My 2nd ACA Fly-In: Changing Attitudes, Allies in Congress

When I learned that my friend, Dave Rudd, had attended this year’s ACA Fly-In, I asked him if he would blog about his experience for NL. He graciously accepted. I think he’s a great example of what many more debt collection professionals could and should do to ensure that our concerns are brought to the attention of and understood by our elected officials. Nancy Lender

Recently, I completed my SECOND ACA International Washington D.C. Fly-In. If I’ve learned anything this time around, it’s that the process of making political change can be frustrating, tedious and LONG.

ACA did a lot to prepare its nearly 50 participating association members to share our message with elected officials. Printed information we used included a list of 7 legislative/regulatory initiatives, an introduction to ACA and ACA’s ideas for modernizing debt collection policies.

Senator DeMint: ARM industry ally. At an ACA briefing before our individual meetings, Senator Jim DeMint encouraged us to keep pushing forward in our activities. He currently serves on the Senate Banking Committee and the Commerce Committee, but before entering politics, he was a small business owner.

After listening to Senator DeMint, I know our industry has at least one strong ally in the Senate. He understands what it takes to run a business and how government regulations/taxes impact it.  I am grateful he is on our team!

I visited the offices of three Utah Representatives: Senators Lee and Hatch and Congressman Chavetz. In each case, I met with the same staff members I did last year and concentrated on talking about the FDCPA and TCPA. By participating in two fly-in events in a row, I was able to see how (and if) attitudes have changed over time.

Senator Mike Lee: Very prepared staff. Senator Lee was available, so I met with him for a few minutes. Then, I met with Rick James his legislative assistant. Our scheduled 15 minute appointment lasted about an hour. I was impressed with Mr. James’ knowledge about our industry and concerns. In fact, I learned that Senator Lee’s staff researched and wrote a brief about our pending visit.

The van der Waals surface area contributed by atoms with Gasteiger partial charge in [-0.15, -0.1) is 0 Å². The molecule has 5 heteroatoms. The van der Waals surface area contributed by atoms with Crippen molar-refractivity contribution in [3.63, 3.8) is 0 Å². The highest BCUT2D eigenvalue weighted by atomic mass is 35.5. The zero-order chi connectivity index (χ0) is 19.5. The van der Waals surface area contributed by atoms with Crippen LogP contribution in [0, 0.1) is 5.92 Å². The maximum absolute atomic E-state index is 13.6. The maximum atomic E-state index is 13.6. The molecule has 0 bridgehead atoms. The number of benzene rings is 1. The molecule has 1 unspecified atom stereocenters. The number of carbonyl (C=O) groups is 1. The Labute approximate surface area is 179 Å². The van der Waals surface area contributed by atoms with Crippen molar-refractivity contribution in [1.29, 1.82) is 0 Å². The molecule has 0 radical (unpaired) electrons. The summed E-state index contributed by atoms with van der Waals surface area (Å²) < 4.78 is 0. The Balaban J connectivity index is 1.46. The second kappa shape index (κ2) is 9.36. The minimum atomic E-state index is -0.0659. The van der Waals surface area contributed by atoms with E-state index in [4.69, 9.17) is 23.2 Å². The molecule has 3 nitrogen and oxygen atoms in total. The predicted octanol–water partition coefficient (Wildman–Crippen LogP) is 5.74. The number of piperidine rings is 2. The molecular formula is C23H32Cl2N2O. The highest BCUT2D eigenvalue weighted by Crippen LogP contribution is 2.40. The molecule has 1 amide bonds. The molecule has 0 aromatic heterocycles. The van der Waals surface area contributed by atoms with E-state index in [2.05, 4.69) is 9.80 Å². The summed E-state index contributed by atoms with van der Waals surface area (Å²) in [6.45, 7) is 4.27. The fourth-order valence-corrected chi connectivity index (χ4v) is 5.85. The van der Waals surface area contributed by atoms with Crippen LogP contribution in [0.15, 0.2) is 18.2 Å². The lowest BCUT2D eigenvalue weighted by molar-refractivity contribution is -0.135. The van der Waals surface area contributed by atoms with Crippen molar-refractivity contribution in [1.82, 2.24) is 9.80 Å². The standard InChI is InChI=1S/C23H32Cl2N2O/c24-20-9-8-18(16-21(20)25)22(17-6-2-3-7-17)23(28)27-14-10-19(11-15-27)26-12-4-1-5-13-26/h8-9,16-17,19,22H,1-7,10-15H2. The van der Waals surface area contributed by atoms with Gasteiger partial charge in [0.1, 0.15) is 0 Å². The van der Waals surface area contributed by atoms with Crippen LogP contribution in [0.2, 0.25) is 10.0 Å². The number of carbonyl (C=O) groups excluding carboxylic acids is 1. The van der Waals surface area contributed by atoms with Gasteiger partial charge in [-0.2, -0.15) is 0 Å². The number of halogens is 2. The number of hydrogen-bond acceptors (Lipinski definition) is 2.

This meeting was extremely positive. Both Senator Lee and Mr. James understood the need to collect money owed to businesses AND they expressed understanding about the need to modernize the FDCPA and TCPA. Both were dismayed that the TCPA would actually prohibit calling a cell phone with an autodialer.

Senator Orrin Hatch: More education about industry needs. I next had a great discussion with Senator Orrin Hatch’s banking/financial staff assistant, Alvin Chan. Again, a 15 minute appointment became a 40 minute discussion. 

Even though he was pressed for time, Mr. Chan took the time to ask questions. I think Mr. Chan now understands our concerns much better. He indicated he would write a brief about our meeting for Senator Hatch.

Congressman Jason Chavetz: Improved attitude. Last year Congressman Chavetz’ legislative assistant, Mike Jerman, was not particularly favorable about dialing cell phones with autodialers and updating the TCPA. During this year’s meeting, I could tell that his stance had softened greatly. ACA’s efforts paid off, because the attitudes and knowledge of this office have improved.

If the process for political change were simple and straightforward, we would only need a few people championing our cause.  But it isn’t. As an industry, we need to rally together and push our concerns forward, in order to effectuate positive change.

I look forward to seeing firsthand the progress that is being made for our industry during my next ACA Fly-In!

by  Dave Rudd, Sr. VP of Finance & Administration, IAT

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